The Presbyterian Church of the United States of America, whose annual General Assembly begins this weekend, has long been pugnaciously anti-Israel. It routinely passes resolutions accusing the Jewish state of “settler colonialism,” “apartheid,” and “illegal occupation.” Yet the PCUSA has a long-established program dedicated to supporting settlements in occupied territory—and funds a variety of pro-settler charities.
The PCUSA’s approach to the Israel-Arab conflict lies at the crossroads of liberation theology and replacement theology, the ancient doctrine, frequently invoked by anti-Semites, that God’s covenant with the Jews has been annulled in favor of others. Since 2014 the church has pursued a boycott of Israeli businesses. It also calls the Jewish state’s presence in biblical areas a “violation of international law” and “sin against God.”
But in Nagorno-Karabakh, an area once part of Soviet Azerbaijan, settlements apparently aren’t a problem for the PCUSA. The area had a mixed Armenian-Azeri population until 1994, when Armenia occupied the region after a protracted war. Many Armenians regard Karabakh as part of their historic homeland, but the United Nations and the U.S. consider it occupied Azeri territory.
The Azeri population fled during the war and hasn’t been allowed to return. At the same time, the Armenian leadership in Yerevan has encouraged the movement of settlers into the occupied territory.
The PCUSA is the primary sponsor of the Jinishian Memorial Foundation, an Armenian charity that leads projects to support “Artsakh,” the traditional Armenian name for Karabakh. In some brochures, the Presbyterian group describes it as the “Republic of Nagorno-Karabakh,” the name of the self-proclaimed Armenian puppet state that enjoys no international recognition. It funds a variety of economic and welfare projects in Armenian settlements. The foundation advertises tours for donors interested in “exploring and enjoying Armenia and Artsakh.” Many of the projects are not unlike those supported by Jewish charities in the West Bank. Those charities’ tax-deductible status has long been a particular target of progressives, who certainly won’t extend their efforts to the PCUSA.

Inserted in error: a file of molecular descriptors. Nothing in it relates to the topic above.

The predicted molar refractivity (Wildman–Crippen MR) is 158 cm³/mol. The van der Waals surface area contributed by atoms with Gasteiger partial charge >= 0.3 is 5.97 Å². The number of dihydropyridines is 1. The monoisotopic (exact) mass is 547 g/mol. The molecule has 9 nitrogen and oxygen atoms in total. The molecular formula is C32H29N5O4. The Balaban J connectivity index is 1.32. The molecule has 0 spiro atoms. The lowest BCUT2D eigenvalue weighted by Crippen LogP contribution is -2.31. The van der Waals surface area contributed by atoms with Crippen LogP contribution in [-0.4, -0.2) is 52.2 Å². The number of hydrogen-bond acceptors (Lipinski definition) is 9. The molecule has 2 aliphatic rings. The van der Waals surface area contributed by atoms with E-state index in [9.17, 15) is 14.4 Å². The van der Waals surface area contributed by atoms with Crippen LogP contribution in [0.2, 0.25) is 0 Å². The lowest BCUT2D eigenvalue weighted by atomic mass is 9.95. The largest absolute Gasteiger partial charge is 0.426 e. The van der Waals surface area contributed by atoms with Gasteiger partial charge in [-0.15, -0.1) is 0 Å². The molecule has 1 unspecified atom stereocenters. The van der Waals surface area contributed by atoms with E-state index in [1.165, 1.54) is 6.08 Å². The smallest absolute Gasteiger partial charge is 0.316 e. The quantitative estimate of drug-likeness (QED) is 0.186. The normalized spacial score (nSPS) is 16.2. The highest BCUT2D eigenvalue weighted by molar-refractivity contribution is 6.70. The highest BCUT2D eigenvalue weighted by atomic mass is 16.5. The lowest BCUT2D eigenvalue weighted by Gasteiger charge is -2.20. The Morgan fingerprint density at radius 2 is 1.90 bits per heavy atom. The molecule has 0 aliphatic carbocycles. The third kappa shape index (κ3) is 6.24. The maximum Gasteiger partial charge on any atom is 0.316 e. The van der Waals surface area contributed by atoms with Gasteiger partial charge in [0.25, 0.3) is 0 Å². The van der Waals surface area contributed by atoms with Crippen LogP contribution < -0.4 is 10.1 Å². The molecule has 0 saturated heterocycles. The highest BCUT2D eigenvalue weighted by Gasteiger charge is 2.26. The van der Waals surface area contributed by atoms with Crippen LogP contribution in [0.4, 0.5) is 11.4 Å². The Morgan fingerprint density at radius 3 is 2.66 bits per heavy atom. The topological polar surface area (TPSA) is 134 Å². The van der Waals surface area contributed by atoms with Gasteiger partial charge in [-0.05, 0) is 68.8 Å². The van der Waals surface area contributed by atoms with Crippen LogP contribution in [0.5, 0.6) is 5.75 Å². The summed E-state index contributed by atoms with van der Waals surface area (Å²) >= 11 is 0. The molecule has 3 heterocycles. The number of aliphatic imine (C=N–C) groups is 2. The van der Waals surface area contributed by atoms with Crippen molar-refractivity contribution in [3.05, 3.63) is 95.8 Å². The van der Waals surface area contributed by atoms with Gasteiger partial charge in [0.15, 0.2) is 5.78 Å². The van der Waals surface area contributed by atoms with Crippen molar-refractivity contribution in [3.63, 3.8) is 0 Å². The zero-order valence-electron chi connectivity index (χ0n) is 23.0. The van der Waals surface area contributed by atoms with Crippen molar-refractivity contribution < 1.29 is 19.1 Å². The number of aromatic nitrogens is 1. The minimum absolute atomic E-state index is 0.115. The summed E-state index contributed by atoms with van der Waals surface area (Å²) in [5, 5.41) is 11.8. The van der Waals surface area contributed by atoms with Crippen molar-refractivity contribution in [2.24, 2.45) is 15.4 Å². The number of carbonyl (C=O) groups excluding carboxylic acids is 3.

The hypocrisy is individual as well as institutional. The head of the PCUSA’s “Israel/Palestine Mission Network”—its permanent office of Israeli delegitimization—is herself a vocal supporter of the Armenian occupation.
The PCUSA also offers political support for the settlements. In September 2020, another round of war broke out between Azerbaijan and Armenia, with Baku ultimately recapturing parts of Karabakh. Ignoring the “occupied” status of the territory, the PCUSA came out fully behind Armenia. Jinishian launched a campaign to help the breakaway region, in partnership with Armenian settler organizations, under the slogan “We Are Our Borders; All for Artsakh.”
The PCUSA is fully within its rights to support Armenian settlements. Nothing in international law requires boycotts or sanctions against such communities. It is understandable if, as Christians, the PCUSA’s members are touched by the plight of one the most ancient churches in Christendom. It shouldn’t be a crime for members of a particular ethnic group to live in part of its historic homeland, and surely the PCUSA would be scandalized if third parties boycotted Armenians for returning to Karabakh.
Yet that is exactly what the PCUSA urges when it comes to the Jewish state. It has made Armenian nationalism a funding priority while treating Zionism as a horrible crime. The PCUSA is far from alone. As I have written in these pages, vocal critics of Jewish settlements in the Holy Land on the far left, such as Rep. Rashida Tlaib and senior officials at Human Rights Watch and CodePink, have been active supporters of Armenian settlements.
The PCUSA says anti-Semitism doesn’t drive its obsession with the Jewish state. Instead, it acts under pretense of upholding international law, which it claims Israel violates by allowing Jews to live in parts of the West Bank. Doubtless the PCUSA’s role in supporting settlers in occupied territory will not lead it to disavow its Karabakh projects. Nor will it drive a wedge between the denomination and the many other progressive “anti-occupation” groups with which it makes common cause. This highlights how “settlements” and “illegal occupation” are not general terms of international applicability. Rather, they are part of special vocabulary, a kind of neutral euphemism, designed to discuss only one particular people.
The church sees itself as progressive, but its views on Israel are a throwback to something very old.
Eugene Kontorovich is director of the Center for the Middle East and International Law at George Mason University Scalia Law School and a scholar at the Kohelet Policy Forum, a Jerusalem think tank.